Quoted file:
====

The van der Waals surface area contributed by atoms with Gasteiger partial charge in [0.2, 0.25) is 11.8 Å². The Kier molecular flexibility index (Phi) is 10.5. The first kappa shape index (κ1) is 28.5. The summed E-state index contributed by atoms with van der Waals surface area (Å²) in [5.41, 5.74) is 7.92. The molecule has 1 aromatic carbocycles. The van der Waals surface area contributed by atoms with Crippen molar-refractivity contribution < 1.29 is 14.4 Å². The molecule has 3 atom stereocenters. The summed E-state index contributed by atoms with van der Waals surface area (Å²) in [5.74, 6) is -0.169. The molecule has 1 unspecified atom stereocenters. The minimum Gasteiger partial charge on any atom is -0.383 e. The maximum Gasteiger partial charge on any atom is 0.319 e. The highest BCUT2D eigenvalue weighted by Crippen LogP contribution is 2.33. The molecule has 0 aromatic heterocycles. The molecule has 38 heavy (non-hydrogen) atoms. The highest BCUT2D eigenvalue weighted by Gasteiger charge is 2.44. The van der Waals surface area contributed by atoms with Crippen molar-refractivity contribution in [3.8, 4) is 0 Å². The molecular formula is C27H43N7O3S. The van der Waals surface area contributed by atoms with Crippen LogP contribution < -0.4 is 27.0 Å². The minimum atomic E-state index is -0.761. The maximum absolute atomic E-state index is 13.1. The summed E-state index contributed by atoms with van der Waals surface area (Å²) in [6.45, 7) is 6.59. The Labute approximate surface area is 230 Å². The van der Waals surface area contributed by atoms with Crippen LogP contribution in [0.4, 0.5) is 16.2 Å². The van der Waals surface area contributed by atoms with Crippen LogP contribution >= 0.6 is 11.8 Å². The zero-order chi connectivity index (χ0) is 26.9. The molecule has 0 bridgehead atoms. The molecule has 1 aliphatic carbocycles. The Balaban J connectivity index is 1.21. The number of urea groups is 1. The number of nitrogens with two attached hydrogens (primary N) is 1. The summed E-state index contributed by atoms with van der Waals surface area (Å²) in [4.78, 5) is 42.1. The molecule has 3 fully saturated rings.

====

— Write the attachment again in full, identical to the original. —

The van der Waals surface area contributed by atoms with Gasteiger partial charge in [0.2, 0.25) is 11.8 Å². The Kier molecular flexibility index (Phi) is 10.5. The first kappa shape index (κ1) is 28.5. The summed E-state index contributed by atoms with van der Waals surface area (Å²) in [5.41, 5.74) is 7.92. The molecule has 1 aromatic carbocycles. The van der Waals surface area contributed by atoms with Crippen molar-refractivity contribution < 1.29 is 14.4 Å². The molecule has 3 atom stereocenters. The summed E-state index contributed by atoms with van der Waals surface area (Å²) in [5.74, 6) is -0.169. The molecule has 1 unspecified atom stereocenters. The minimum Gasteiger partial charge on any atom is -0.383 e. The maximum Gasteiger partial charge on any atom is 0.319 e. The highest BCUT2D eigenvalue weighted by Crippen LogP contribution is 2.33. The molecule has 0 aromatic heterocycles. The molecule has 38 heavy (non-hydrogen) atoms. The highest BCUT2D eigenvalue weighted by Gasteiger charge is 2.44. The van der Waals surface area contributed by atoms with Crippen molar-refractivity contribution in [3.8, 4) is 0 Å². The molecular formula is C27H43N7O3S. The van der Waals surface area contributed by atoms with Crippen LogP contribution < -0.4 is 27.0 Å². The minimum atomic E-state index is -0.761. The maximum absolute atomic E-state index is 13.1. The summed E-state index contributed by atoms with van der Waals surface area (Å²) in [6.45, 7) is 6.59. The Labute approximate surface area is 230 Å². The van der Waals surface area contributed by atoms with Crippen LogP contribution in [0.4, 0.5) is 16.2 Å². The van der Waals surface area contributed by atoms with Crippen LogP contribution >= 0.6 is 11.8 Å². The zero-order chi connectivity index (χ0) is 26.9. The molecule has 0 bridgehead atoms. The molecule has 1 aliphatic carbocycles. The Balaban J connectivity index is 1.21. The number of urea groups is 1. The number of nitrogens with two attached hydrogens (primary N) is 1. The summed E-state index contributed by atoms with van der Waals surface area (Å²) in [4.78, 5) is 42.1. The molecule has 3 fully saturated rings.